• You can import custom meshes into Unity. You can make these with external 3D asset programs or get them from the asset store.
  • You can also animate meshes in interesting ways. You can import animations from other programs or use Unity‚Äôs key-frame editor to create your own animations

Attaching Scripts

  • You can drag and drop a script on an object to give it behavior or properties. This is called attaching a component.
  • Unity has a component architecture, this means that you can attach many components to one object and they can all run together.
  • You can make components depend on other components, but the best design is one in which each component does a separate job.

Scenes

Each Unity Project consists of a project file, and one or more Scene files.

A Scene is a logical breakdown of a specific scene or level of your game.

You can use Scenes for a variety of purposes:

Scenes can be dynamically loaded from disk to lower the memory of your game.

Scenes can separate out your game levels

Scenes can separate out large systems and combined at runtime.

We can talk more about Scenes later, for now you must know what they are.

Working with GameObjects

Every object in the world is considered a GameObject. These GameObjects make up the world.

Every GameObject has a Transform that describes the GameObjects position, scale, and rotation.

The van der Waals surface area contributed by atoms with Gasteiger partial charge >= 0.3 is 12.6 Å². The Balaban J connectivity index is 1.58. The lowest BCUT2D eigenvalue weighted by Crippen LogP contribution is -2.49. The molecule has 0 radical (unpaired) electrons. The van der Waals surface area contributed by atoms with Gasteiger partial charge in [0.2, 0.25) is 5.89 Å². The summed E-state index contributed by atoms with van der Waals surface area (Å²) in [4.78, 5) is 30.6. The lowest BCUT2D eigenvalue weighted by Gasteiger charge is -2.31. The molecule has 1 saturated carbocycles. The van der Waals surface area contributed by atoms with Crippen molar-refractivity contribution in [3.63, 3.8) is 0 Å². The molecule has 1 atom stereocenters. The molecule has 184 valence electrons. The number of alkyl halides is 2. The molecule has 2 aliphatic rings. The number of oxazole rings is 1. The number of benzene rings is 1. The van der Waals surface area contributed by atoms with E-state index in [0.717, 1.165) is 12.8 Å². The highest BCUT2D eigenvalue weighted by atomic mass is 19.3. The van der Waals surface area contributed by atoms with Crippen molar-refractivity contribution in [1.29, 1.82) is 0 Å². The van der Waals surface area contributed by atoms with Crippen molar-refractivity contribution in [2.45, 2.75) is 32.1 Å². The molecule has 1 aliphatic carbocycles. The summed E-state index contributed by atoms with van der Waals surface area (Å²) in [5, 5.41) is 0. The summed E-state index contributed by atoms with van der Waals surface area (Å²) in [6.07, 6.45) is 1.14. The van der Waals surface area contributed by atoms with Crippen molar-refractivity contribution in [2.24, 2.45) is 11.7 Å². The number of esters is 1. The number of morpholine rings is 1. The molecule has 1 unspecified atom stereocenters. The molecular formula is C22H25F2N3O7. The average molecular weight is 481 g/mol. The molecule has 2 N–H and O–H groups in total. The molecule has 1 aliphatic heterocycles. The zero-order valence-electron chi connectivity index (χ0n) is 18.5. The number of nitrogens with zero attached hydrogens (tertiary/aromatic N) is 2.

The Transform of a GameObject

Your world contains a tree of objects called the Scene Graph. You can create your own little trees within this graph to organize your scene.

If you have a parent node, the children of this parent will inherit transform information from the parent. This allows you to scale, translate, and rotate groups of objects together.

You can also disable/enable a parent to disable/enable entire groups of children. This is a useful way to show/hide UI windows, show/hide level elements, or enable/disable game systems.

You can Disable/Enable GameObjects

Primitives

Primitives are the basic GameObjects avaliable in Unity.

  • Cube
  • Sphere
  • Cylinder
  • Plane
  • Quad
  • Terrain

Meshes

Mesh files can be imported from external 3D programs. You can use Blender, Maya, 3DStudio Max, or generic OBJ exporters. Unity supports standard file formats.

Feedback

If you have feedback on this tutorial or find any mistakes, please open issues on the GitHub Repository or comment below.